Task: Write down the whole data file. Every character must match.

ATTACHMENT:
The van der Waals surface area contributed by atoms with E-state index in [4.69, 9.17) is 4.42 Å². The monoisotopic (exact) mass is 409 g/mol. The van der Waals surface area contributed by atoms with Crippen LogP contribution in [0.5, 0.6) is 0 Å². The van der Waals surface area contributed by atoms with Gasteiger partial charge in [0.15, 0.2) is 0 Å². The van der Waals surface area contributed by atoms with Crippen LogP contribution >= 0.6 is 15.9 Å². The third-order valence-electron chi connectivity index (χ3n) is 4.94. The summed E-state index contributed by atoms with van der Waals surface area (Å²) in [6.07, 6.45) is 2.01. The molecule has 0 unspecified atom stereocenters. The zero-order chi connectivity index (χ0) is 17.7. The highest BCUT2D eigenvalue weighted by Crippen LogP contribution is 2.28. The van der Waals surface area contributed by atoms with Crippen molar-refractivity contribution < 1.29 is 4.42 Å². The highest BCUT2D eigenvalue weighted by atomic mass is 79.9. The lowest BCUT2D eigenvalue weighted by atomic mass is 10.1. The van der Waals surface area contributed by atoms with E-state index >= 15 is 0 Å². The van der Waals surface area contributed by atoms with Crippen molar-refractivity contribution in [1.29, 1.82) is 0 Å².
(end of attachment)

The van der Waals surface area contributed by atoms with E-state index in [4.69, 9.17) is 4.42 Å². The monoisotopic (exact) mass is 409 g/mol. The van der Waals surface area contributed by atoms with Crippen LogP contribution in [0.5, 0.6) is 0 Å². The van der Waals surface area contributed by atoms with Gasteiger partial charge in [0.15, 0.2) is 0 Å². The van der Waals surface area contributed by atoms with Crippen LogP contribution >= 0.6 is 15.9 Å². The third-order valence-electron chi connectivity index (χ3n) is 4.94. The summed E-state index contributed by atoms with van der Waals surface area (Å²) in [6.07, 6.45) is 2.01. The molecule has 0 unspecified atom stereocenters. The zero-order chi connectivity index (χ0) is 17.7. The highest BCUT2D eigenvalue weighted by Crippen LogP contribution is 2.28. The van der Waals surface area contributed by atoms with Crippen molar-refractivity contribution < 1.29 is 4.42 Å². The highest BCUT2D eigenvalue weighted by atomic mass is 79.9. The lowest BCUT2D eigenvalue weighted by atomic mass is 10.1. The van der Waals surface area contributed by atoms with E-state index >= 15 is 0 Å². The van der Waals surface area contributed by atoms with Crippen molar-refractivity contribution in [1.29, 1.82) is 0 Å².